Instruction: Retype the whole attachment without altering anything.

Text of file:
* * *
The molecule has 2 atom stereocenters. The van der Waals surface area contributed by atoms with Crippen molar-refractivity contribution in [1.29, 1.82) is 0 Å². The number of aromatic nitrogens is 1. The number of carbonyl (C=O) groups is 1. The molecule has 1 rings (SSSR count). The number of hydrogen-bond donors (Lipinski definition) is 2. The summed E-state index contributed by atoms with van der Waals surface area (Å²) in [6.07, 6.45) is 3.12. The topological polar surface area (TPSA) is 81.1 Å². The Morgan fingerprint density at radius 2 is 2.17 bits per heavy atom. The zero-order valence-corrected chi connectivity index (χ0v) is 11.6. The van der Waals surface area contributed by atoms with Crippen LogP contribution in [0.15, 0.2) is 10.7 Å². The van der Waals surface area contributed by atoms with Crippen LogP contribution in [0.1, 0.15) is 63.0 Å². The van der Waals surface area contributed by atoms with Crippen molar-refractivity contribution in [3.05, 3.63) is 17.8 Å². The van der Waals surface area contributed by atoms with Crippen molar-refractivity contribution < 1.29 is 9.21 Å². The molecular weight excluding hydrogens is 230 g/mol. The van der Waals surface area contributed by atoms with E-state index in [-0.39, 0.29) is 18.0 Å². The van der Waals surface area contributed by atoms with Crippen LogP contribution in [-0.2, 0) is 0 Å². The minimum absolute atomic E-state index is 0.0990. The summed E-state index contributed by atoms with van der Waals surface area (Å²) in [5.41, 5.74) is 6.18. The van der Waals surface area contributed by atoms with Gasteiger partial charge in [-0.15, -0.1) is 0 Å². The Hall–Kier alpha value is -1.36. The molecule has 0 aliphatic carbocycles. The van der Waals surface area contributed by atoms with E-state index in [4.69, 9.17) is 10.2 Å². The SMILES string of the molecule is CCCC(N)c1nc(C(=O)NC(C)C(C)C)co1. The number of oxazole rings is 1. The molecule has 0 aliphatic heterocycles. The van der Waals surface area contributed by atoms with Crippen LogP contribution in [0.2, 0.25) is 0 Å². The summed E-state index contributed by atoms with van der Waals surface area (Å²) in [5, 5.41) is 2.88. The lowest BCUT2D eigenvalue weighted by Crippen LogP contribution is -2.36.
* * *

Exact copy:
The molecule has 2 atom stereocenters. The van der Waals surface area contributed by atoms with Crippen molar-refractivity contribution in [1.29, 1.82) is 0 Å². The number of aromatic nitrogens is 1. The number of carbonyl (C=O) groups is 1. The molecule has 1 rings (SSSR count). The number of hydrogen-bond donors (Lipinski definition) is 2. The summed E-state index contributed by atoms with van der Waals surface area (Å²) in [6.07, 6.45) is 3.12. The topological polar surface area (TPSA) is 81.1 Å². The Morgan fingerprint density at radius 2 is 2.17 bits per heavy atom. The zero-order valence-corrected chi connectivity index (χ0v) is 11.6. The van der Waals surface area contributed by atoms with Crippen LogP contribution in [0.15, 0.2) is 10.7 Å². The van der Waals surface area contributed by atoms with Crippen LogP contribution in [0.1, 0.15) is 63.0 Å². The van der Waals surface area contributed by atoms with Crippen molar-refractivity contribution in [3.05, 3.63) is 17.8 Å². The van der Waals surface area contributed by atoms with Crippen molar-refractivity contribution < 1.29 is 9.21 Å². The molecular weight excluding hydrogens is 230 g/mol. The van der Waals surface area contributed by atoms with E-state index in [-0.39, 0.29) is 18.0 Å². The van der Waals surface area contributed by atoms with Crippen LogP contribution in [-0.2, 0) is 0 Å². The minimum absolute atomic E-state index is 0.0990. The summed E-state index contributed by atoms with van der Waals surface area (Å²) in [5.41, 5.74) is 6.18. The van der Waals surface area contributed by atoms with Gasteiger partial charge in [-0.15, -0.1) is 0 Å². The Hall–Kier alpha value is -1.36. The molecule has 0 aliphatic carbocycles. The van der Waals surface area contributed by atoms with E-state index in [4.69, 9.17) is 10.2 Å². The SMILES string of the molecule is CCCC(N)c1nc(C(=O)NC(C)C(C)C)co1. The number of oxazole rings is 1. The molecule has 0 aliphatic heterocycles. The van der Waals surface area contributed by atoms with Crippen LogP contribution in [0.2, 0.25) is 0 Å². The summed E-state index contributed by atoms with van der Waals surface area (Å²) in [5, 5.41) is 2.88. The lowest BCUT2D eigenvalue weighted by Crippen LogP contribution is -2.36.